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Archive for September, 2010

You go girl…

This is an absolutely incredible speech given by Gianna Jessen, late term abortion survivor, as she addresses members of the Australian Parliament a couple of years ago.  What jaw dropping boldness combined with a sweet gentile spirit this gal has.

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Interesting video clip by David Platt (below), author of “Radical”, a book I read recently. Loved the book, but not sure I agree with David on what he lists as the “most glorious reason we exist”, which he says is “to take the gospel to the ends of the earth”. I would argue that the most glorious reason we exist is to love God and be loved by Him (the first commandment). We need to get the proverbial “horse before the cart”. Radical obedience not born from a place of intimate knowledge and love of God quickly becomes a humanistic effort whose flame will eventually burn out, or worse, turn into a modern version of the crusades.

True story, I used to work for a missionary organization that took huge groups of Christian athletes around the world to compete and share the gospel. The name of our team? “The Crusaders”. I still cringe at that one. Someone up in the corporate offices at the mission obviously missed the day they did the cultural sensitivity training… : )

But back to the topic, its true that when we love God and become intimate with Him, we will give up all our possessions and serve the purposes of God in the earth. I do agree with David on the following statement (assuming when he says “heaven” he means the restored “New Heavens and New Earth” of the bible, not the ethereal, floaty-cloud heaven born of Greek philosophy):

Though you and I live in the United States of America now, we must fix our attention on “a better country–a heavenly one.”  though you and I find ourselves surrounded by the lure of temporary pleasure, we must fasten our affections on the one who promises eternal treasure that will never spoil or fade.  If your life or my life is going to count on earth, we must start by concentrating on heaven.  For then, and only then, will you and I be free to take radical risks, knowing that what awaits us is radical reward.

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Classic Homeschooling

Flashing the "peace sign" outside of the tabernacle. What a humorous photographic memento of a strange and wonderful childhood that will make.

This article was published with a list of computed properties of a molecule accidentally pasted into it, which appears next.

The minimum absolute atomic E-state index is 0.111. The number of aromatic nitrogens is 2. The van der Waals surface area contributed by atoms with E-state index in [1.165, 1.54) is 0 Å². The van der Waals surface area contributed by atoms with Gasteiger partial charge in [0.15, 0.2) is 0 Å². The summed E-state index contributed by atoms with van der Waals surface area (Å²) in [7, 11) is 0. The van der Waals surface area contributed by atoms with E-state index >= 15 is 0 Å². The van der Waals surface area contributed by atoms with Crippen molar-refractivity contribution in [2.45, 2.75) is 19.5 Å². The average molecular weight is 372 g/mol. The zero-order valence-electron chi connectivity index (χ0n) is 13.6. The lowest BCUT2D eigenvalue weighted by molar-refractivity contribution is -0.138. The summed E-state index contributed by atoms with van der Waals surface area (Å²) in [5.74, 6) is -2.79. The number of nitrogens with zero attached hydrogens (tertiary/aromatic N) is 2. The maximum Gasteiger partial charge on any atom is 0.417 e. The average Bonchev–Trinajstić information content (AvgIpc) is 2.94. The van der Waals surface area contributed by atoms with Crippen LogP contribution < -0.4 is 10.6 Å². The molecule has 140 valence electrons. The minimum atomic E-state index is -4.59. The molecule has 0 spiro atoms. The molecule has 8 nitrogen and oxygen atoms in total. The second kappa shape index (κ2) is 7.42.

Eureka Springs, Arkansas may have it’s giant Jesus and Nashville, Tennesse boasts a 12′ bronze Billy Graham, but Hudson, Wisconsin has a scale model of the Old Testament tabernacle! Try suggesting that for a public school field trip at your next PTA meeting and see what type of lawsuit you end up with!

One of the perks of homeschooling is the ability to vacation whenever works for you, and to field trip wherever you please. Who could find a better bible class lesson than to visit the tabernacle itself!? Too hokey, and too fun! Fitting the homeschooling stereotype if we ever did…

If my memory is correct concerning the rituals and punishments surrounding God’s instructions on tabernacle etiquette, then my children would have been put to death about 40 times over in their “full contact” tour. My photo essay documents the various violations possibly requiring death sentences.


Desecration of the bronze laver

Since a number of friends asked for a report of what the place was like I thought I would just make this little post.

The tour, while somewhat hokey and a little surreal, was certainly educational. Struck me as something out of an installment of Garrison Keillor’s tales of Lake Wobegon. Maybe I should drop him an email…

The simple fact that the model is to the biblical scale makes an impression. For someone who is a visual learner, I found that walking through the exhibit really brought to life the imagery and daily tasks accomplished in the space. I can much easier envision what type of working quarters the dozens of priests would have had and what it might have been like to slaughter thousands of animals in such a space. Yeeesh.

Reading through the biblical accounts is livelier when you have actually walked around and touched replicas of the various elements; the bronze altar, the menorah, the dimensions of the gold covered Holy of Holies and the Ark of the Covenant therein. Pretty interesting.


Desecration of the Altar of Incense